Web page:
Border agents no longer have complete discretion to search your phone and computer at the border. They now need to have reasons for suspicion of unlawful intent before demanding to search electronics. On November 12, 2019, U.S. District Judge Denise Casper said there must be a reasonable suspicion that the devices contain contraband — such as child pornography or classified information — before the search. The ruling, however, did not go so far as to require warrants for searches of electronic devices, but the Judge concluded that the border search exception to the Fourth Amendment does not give CBP officers an unfettered ability to search electronic devices. Casper said she was requiring reasonable suspicion, rather than a warrant justified by probable cause, because travelers have a reduced expectation of privacy at the border and the government has an interest in maintaining “territorial integrity.”
The number of electronic device searches at U.S. ports of entry has recently increased significantly. Last year, CBP conducted more than 33,000 searches, almost four times the number from just three years prior. This new ruling is a major victory for privacy rights.
Great news for Polish nationals. Acting Secretary of Homeland Security Kevin K. McAleenan, in coordination with Secretary of State Mike Pompeo, designated Poland into the Visa Waiver Program (VWP). Effective November 11, 2019, Polish nationals may travel to the United States without a visa, using only their Polish passports and an approved ESTA. Poland joins thirty-eight countries currently participating in the Visa Waiver Program. The DHS announcement states, “This designation demonstrates the strong partnership and cooperation between the United States and Poland, its trusted partner. The Visa Waiver Program will expand cultural ties and strengthen the economy of both nations by encouraging tourism and business exchanges.”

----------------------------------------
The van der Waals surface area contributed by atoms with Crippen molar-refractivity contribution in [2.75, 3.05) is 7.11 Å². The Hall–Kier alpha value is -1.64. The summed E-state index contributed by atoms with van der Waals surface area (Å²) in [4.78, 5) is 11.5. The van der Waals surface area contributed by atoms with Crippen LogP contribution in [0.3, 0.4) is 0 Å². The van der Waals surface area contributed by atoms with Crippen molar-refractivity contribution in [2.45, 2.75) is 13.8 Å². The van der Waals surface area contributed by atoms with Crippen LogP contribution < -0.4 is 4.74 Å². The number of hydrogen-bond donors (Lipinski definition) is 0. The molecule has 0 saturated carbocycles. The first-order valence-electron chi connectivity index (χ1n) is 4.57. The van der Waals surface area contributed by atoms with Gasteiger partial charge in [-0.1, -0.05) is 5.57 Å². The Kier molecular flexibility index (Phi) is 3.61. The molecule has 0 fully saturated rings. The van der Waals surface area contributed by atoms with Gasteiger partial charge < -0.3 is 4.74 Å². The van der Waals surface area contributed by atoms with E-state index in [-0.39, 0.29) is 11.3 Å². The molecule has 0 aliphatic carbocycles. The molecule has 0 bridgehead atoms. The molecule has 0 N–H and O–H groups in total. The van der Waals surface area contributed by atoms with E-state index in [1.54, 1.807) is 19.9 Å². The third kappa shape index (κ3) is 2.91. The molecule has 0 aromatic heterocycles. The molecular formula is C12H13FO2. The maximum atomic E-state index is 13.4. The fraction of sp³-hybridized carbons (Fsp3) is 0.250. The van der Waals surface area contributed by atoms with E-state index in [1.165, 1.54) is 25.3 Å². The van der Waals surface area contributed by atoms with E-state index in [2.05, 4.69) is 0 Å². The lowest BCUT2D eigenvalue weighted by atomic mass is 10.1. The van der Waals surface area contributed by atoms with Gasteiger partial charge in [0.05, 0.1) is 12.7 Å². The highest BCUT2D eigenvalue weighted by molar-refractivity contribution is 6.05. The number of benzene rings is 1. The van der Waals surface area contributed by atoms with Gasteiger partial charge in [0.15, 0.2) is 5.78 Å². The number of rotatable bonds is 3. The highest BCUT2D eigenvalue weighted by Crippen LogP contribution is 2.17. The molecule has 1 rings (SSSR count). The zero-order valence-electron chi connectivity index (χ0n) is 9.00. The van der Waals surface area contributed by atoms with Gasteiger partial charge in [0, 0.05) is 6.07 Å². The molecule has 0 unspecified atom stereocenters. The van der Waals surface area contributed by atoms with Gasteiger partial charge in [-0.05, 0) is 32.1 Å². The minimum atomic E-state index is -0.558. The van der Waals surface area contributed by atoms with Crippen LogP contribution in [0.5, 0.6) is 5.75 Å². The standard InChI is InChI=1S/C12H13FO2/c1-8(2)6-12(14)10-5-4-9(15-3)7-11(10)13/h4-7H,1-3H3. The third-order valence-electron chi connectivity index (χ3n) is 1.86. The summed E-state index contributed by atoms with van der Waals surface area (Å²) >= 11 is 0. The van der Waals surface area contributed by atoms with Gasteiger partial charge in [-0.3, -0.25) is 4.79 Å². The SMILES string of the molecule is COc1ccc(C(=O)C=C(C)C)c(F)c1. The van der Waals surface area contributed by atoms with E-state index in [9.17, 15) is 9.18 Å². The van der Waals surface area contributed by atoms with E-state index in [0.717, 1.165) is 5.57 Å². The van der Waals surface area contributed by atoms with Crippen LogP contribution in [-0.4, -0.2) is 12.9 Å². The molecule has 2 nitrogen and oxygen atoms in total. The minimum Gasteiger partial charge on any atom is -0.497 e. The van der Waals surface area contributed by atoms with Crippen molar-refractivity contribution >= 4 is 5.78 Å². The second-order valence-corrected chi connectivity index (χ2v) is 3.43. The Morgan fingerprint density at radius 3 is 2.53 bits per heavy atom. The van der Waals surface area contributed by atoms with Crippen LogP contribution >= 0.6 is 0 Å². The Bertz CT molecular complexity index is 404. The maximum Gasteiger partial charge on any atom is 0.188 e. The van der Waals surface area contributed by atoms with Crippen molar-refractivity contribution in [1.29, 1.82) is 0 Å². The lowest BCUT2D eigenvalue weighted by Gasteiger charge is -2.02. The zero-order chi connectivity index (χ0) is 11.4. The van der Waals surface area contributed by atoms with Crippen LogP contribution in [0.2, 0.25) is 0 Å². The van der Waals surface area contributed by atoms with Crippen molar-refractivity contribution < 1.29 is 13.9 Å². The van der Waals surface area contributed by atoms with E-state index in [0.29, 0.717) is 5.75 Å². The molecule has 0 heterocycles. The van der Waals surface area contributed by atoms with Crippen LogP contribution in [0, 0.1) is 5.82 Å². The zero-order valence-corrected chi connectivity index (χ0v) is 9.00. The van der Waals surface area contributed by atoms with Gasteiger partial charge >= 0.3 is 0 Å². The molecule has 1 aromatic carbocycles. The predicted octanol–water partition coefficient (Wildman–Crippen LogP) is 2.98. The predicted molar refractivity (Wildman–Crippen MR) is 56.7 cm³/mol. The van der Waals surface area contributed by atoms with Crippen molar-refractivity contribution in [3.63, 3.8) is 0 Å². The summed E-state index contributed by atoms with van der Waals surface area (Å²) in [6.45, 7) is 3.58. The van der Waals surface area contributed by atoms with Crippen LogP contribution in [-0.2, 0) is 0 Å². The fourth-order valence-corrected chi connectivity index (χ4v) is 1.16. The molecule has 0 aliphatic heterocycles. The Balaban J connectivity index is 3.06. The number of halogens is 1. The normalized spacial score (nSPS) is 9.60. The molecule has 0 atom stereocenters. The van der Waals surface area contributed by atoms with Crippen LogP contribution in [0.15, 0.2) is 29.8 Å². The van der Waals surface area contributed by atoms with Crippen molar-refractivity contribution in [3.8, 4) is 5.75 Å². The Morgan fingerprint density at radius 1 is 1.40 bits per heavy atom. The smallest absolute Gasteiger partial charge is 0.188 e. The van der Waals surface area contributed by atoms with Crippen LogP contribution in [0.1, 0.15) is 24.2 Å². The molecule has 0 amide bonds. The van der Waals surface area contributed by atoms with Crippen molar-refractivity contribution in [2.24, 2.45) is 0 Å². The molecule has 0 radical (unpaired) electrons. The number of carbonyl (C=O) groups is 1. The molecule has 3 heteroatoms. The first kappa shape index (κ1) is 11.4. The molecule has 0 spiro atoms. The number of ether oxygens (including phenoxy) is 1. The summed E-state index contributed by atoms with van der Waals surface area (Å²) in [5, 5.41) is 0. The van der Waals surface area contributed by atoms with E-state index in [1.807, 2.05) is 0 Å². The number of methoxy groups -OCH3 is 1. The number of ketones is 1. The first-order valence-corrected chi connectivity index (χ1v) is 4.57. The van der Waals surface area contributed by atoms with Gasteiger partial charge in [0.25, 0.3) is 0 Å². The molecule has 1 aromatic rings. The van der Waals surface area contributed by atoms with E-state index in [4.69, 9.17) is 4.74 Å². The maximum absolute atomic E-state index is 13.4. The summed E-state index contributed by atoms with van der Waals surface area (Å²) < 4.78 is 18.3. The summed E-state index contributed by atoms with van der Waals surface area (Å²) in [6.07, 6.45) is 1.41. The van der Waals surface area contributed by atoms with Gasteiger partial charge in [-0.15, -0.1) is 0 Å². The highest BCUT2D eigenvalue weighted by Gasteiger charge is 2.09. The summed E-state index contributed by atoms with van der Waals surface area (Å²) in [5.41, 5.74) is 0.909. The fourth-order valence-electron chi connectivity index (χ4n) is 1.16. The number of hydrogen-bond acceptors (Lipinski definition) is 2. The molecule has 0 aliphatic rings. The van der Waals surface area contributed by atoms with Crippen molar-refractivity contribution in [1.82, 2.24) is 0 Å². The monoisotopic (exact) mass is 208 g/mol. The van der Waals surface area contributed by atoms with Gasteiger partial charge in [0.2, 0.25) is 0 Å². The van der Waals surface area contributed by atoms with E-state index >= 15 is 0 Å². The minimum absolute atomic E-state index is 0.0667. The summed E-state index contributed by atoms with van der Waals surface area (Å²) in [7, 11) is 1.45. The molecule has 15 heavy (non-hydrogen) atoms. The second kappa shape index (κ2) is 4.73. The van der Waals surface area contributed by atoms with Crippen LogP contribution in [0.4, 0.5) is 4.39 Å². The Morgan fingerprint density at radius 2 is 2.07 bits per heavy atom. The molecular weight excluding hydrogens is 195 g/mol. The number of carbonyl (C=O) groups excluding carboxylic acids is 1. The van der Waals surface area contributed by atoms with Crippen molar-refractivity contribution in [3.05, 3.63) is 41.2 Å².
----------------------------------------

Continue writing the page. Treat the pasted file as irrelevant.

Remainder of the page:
On November 7, 2019, USCIS announced a Final Rule that requires employers seeking to submit petitions to employ H-1B workers to pay a registration fee of $10. The fee is non-refundable. The Final Rule will become effective on December 9, 2019, and will be in place for the fiscal year 2021 H-1B cap selection process. Further details on its implementation and the implementation of the new electronic registration system will be forthcoming from USCIS at a later date.
According to DHS briefing documents obtained by BuzzFeed News, USCIS is planning to publish proposed Federal regulations in January 2020 modifying the fee structure for certain immigration benefits. Most notably, USCIS is allegedly proposing to charge $50 for asylum applications and an unspecified additional amount for Deferred Action for Childhood Arrivals (DACA) renewals. Fees would also be added to asylum-based work authorization documents. In addition to the new fees, USCIS is purportedly going to further restrict the use of fee waivers.
These are but the latest tactics of the Trump Administration to make immigration inaccessible to a large swath of the population. Of note, the United States would become one of only four countries in the world to charge for asylum applications.
DHS has announced that it is extending the validity of work permits to Salvadorans with Temporary Protected Status (TPS) through January 4, 2021. In 2018, the Trump Administration announced it was planning to end TPS for Salvadorans, but Federal litigation has thus far stalled its efforts. On October 28, 2019, DHS announced that it has reached agreements with El Salvador that will allow for more orderly repatriation of its nationals. TPS for Salvadorans was to expire on January 2, 2020.
While it has been widely reported that a preliminary injunction has prevented implementation of the new public charge rule at USCIS, some may not be aware that the U.S. Department of State is planning to implement a similar rule. The Interim Final Rule went into effect on October 15, 2019. However, DOS has stated that it will not implement the Interim Final Rule until a new Form DS-5540 is published. The Foreign Affairs Manual has also not yet been updated. For now, applicants and practitioners continue to proceed under the traditional “public charge” framework.